‘The Book is Like a Compost Heap’: An Interview with David Cronenberg

The filmmaker discusses the process of writing his debut novel, great illiterate screenwriters, and finding beauty in our bodies’ grislier corners.

Truer Than Fact: An Interview with Ann-Marie MacDonald

The author of Adult Onset on parenthood, trauma, and geeking out on psychoanalytic theory.

Refusing To Condescend: Johanna Skibsrud and ‘Difficult’ Literature

The Giller Prize-winning author returns with a new novel, Quartet for the End of Time, which challenges not only her readers, but the limits of artistic expression.

‘If You Go After Power, There Are Costs’: An Interview With Naomi Klein

The author of This Changes Everything on how the environmental movement went awry, and why it needs to rediscover its sense of radicalism—demanding deep change from the status quo.

The Black Notes of Owen Pallett

An email exchange with the singer, composer, and multi-instrumentalist about his new album, song sequencing, dysphoria, and moving to Montreal.

Short Stories That Are Sick

Mireille Silcoff on her new fiction collection, inspired by her own epic battle with a rare spinal condition.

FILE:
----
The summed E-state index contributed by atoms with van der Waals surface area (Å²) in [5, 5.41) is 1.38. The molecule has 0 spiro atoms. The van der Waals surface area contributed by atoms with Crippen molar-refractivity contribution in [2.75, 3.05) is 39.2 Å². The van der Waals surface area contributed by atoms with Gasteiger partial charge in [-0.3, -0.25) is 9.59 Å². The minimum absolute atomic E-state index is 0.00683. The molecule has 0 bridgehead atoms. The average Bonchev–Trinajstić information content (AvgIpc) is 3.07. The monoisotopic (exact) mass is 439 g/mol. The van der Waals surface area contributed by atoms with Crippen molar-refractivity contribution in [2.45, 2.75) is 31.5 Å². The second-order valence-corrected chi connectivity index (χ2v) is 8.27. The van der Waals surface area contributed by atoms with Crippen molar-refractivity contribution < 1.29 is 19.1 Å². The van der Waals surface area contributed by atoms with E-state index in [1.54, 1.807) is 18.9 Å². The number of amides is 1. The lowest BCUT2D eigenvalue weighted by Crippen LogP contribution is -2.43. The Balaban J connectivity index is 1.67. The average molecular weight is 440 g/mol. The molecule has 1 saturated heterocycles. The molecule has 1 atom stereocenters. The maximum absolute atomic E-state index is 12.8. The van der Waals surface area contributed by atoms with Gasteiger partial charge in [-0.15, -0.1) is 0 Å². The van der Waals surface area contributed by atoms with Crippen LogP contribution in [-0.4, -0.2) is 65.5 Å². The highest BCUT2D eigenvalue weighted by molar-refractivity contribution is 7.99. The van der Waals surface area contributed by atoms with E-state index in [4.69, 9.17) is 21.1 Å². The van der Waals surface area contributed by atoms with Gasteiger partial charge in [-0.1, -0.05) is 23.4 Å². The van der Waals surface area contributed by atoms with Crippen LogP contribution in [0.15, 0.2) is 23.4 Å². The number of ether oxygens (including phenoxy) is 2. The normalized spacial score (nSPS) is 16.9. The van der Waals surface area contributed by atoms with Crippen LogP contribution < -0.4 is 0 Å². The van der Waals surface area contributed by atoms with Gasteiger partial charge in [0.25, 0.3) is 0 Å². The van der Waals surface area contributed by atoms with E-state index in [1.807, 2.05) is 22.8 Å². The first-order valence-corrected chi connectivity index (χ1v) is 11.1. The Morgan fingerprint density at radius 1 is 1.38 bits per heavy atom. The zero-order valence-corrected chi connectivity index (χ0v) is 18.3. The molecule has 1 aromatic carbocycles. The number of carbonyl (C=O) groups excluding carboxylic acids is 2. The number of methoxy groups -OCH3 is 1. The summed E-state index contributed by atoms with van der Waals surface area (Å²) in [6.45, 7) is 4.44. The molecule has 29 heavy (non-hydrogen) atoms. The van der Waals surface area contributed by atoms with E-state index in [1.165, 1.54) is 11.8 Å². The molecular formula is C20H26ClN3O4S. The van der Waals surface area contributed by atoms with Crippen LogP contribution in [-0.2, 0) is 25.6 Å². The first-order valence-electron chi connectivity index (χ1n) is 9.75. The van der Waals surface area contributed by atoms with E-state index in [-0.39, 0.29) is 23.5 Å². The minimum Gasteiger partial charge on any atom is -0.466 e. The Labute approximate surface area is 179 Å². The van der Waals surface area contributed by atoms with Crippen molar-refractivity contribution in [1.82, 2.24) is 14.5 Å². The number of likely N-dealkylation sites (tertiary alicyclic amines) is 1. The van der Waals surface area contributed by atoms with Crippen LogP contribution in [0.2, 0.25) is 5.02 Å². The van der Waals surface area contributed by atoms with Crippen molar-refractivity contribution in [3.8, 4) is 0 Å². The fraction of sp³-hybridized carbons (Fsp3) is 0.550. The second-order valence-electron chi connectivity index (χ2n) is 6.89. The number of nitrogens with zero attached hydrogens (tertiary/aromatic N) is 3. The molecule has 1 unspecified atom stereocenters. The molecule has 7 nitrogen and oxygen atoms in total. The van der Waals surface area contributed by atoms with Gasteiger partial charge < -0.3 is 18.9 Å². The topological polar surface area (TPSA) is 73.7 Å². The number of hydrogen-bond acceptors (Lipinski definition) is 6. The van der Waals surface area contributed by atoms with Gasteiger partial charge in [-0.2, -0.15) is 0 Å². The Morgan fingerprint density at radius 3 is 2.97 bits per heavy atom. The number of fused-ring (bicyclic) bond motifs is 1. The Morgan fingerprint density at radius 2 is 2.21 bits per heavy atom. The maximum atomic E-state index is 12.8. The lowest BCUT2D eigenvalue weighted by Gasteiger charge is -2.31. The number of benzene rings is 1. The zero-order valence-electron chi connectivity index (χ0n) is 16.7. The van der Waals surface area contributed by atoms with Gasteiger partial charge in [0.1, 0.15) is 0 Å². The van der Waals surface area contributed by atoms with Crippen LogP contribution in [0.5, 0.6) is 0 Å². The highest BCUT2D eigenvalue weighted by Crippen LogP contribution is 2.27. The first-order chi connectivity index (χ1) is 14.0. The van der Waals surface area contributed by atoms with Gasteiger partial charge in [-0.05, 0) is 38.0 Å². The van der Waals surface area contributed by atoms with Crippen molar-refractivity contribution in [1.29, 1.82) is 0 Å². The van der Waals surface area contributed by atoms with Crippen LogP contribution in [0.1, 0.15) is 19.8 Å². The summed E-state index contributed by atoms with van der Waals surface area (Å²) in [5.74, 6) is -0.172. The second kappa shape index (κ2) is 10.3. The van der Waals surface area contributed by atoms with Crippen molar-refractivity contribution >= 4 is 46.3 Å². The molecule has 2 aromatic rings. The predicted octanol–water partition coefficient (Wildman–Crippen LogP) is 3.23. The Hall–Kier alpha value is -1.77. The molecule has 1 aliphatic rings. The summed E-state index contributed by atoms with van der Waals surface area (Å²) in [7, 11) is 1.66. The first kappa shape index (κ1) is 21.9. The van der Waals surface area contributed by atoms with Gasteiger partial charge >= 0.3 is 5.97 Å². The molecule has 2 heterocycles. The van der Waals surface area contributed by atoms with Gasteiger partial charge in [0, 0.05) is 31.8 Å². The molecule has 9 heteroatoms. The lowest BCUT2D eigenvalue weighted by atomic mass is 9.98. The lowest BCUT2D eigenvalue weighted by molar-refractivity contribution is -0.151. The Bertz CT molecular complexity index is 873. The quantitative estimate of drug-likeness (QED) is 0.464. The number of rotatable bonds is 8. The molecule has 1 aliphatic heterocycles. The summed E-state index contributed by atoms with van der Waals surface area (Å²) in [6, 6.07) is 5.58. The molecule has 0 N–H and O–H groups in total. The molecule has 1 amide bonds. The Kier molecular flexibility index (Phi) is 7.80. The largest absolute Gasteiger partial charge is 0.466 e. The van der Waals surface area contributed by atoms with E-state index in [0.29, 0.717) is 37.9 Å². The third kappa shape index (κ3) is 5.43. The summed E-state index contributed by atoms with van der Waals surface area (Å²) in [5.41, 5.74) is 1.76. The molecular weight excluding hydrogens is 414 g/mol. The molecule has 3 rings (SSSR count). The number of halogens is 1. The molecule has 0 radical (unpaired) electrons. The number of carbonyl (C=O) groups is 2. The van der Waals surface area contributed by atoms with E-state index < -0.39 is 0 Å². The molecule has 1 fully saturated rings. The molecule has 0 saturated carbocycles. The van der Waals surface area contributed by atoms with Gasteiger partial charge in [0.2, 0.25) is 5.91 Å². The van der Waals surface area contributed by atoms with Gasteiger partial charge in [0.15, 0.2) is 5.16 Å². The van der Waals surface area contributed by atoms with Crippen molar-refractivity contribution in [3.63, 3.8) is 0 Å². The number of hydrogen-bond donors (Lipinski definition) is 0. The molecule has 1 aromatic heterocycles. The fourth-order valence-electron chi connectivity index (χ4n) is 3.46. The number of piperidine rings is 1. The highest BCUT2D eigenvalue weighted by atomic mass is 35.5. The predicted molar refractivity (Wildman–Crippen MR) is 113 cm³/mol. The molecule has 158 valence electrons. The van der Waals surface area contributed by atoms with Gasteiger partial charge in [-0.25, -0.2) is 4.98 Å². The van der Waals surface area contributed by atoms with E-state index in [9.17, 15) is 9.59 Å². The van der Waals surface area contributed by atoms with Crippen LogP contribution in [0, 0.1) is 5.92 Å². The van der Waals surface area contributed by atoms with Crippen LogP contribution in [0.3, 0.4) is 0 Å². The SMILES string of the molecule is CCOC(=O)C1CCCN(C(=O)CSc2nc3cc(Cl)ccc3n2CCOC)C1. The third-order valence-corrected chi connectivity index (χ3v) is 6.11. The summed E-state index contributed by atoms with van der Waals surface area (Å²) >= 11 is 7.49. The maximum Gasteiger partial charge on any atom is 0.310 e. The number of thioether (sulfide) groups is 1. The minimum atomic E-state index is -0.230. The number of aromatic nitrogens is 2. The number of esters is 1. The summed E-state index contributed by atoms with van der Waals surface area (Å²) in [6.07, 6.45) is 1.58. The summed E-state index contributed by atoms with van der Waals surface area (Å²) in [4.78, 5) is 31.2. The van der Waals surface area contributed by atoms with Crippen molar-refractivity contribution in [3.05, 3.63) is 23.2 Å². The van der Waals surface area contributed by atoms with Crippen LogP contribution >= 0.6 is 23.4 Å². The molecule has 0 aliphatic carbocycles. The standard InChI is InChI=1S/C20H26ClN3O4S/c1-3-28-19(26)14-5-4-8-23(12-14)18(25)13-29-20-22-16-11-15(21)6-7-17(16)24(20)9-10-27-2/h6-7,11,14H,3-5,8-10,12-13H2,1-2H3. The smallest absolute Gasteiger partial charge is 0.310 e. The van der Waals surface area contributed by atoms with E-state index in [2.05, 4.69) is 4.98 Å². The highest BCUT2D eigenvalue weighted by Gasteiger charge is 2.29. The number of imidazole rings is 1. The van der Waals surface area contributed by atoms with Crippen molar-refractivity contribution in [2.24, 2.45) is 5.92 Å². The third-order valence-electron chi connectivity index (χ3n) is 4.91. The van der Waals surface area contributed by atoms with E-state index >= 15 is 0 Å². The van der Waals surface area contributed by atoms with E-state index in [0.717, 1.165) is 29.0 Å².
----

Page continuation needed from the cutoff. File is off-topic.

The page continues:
The Novel as a Fizzing Bomb in Your Brain

Hazlitt drops in on Nick Harkaway, née Nicholas Cornwell, at his London local. Discussed: his new novel Tigerman, writing as a compressed statement of identity, and the anxieties of paternal influence. 

|| Author David Adams Richards
Writing About Ghosts: An Interview With David Adams Richards

The author of Crimes Against My Brother speaks with Craig Davidson on the presence of God in his fiction, working class characters, and not condescending to the religious.

|| Xavier Dolan in Tom at the Farm
Xavier Dolan’s Great Expectations

The Quebecois director talks about his film, Tom at the Farm, how his work is received in America, and why never actually gets around to watching movies.

|| All My Puny Sorrows author Miriam Toews
‘No Wonder People Are Reluctant to Talk About Mental Health’: An Interview With Miriam Toews

Miriam Toews, author of All My Puny Sorrows, discusses fictionalizing her family history, how shame begets art, and creating a community with her writing.